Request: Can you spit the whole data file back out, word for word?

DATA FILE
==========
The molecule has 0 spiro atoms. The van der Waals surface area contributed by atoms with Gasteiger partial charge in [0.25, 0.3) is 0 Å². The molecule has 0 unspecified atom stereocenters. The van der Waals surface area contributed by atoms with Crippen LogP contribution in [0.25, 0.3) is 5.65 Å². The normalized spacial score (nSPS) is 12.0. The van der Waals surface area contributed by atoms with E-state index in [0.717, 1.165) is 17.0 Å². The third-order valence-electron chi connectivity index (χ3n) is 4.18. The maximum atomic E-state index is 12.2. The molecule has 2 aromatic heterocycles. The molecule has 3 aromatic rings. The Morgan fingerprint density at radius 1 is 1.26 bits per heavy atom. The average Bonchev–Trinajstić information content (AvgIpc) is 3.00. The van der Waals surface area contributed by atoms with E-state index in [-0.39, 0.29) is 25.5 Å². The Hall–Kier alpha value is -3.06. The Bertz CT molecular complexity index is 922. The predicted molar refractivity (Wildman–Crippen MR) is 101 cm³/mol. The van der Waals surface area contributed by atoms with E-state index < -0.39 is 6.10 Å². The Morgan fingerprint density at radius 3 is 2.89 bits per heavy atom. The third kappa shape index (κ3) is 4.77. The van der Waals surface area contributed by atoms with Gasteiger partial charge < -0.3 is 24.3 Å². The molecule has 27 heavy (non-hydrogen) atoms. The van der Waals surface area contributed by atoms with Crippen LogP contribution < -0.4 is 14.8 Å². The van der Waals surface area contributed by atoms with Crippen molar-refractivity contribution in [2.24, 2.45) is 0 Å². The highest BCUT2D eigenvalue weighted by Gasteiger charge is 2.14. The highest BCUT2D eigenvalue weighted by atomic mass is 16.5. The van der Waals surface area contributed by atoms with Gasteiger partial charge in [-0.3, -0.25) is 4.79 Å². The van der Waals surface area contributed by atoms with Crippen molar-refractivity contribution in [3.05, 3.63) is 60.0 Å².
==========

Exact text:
The molecule has 0 spiro atoms. The van der Waals surface area contributed by atoms with Gasteiger partial charge in [0.25, 0.3) is 0 Å². The molecule has 0 unspecified atom stereocenters. The van der Waals surface area contributed by atoms with Crippen LogP contribution in [0.25, 0.3) is 5.65 Å². The normalized spacial score (nSPS) is 12.0. The van der Waals surface area contributed by atoms with E-state index in [0.717, 1.165) is 17.0 Å². The third-order valence-electron chi connectivity index (χ3n) is 4.18. The maximum atomic E-state index is 12.2. The molecule has 2 aromatic heterocycles. The molecule has 3 aromatic rings. The Morgan fingerprint density at radius 1 is 1.26 bits per heavy atom. The average Bonchev–Trinajstić information content (AvgIpc) is 3.00. The van der Waals surface area contributed by atoms with E-state index in [-0.39, 0.29) is 25.5 Å². The Hall–Kier alpha value is -3.06. The Bertz CT molecular complexity index is 922. The predicted molar refractivity (Wildman–Crippen MR) is 101 cm³/mol. The van der Waals surface area contributed by atoms with E-state index < -0.39 is 6.10 Å². The Morgan fingerprint density at radius 3 is 2.89 bits per heavy atom. The third kappa shape index (κ3) is 4.77. The van der Waals surface area contributed by atoms with Gasteiger partial charge < -0.3 is 24.3 Å². The molecule has 27 heavy (non-hydrogen) atoms. The van der Waals surface area contributed by atoms with Crippen LogP contribution < -0.4 is 14.8 Å². The van der Waals surface area contributed by atoms with Crippen molar-refractivity contribution in [2.24, 2.45) is 0 Å². The highest BCUT2D eigenvalue weighted by Gasteiger charge is 2.14. The highest BCUT2D eigenvalue weighted by atomic mass is 16.5. The van der Waals surface area contributed by atoms with Gasteiger partial charge in [-0.3, -0.25) is 4.79 Å². The van der Waals surface area contributed by atoms with Crippen molar-refractivity contribution in [3.05, 3.63) is 60.0 Å².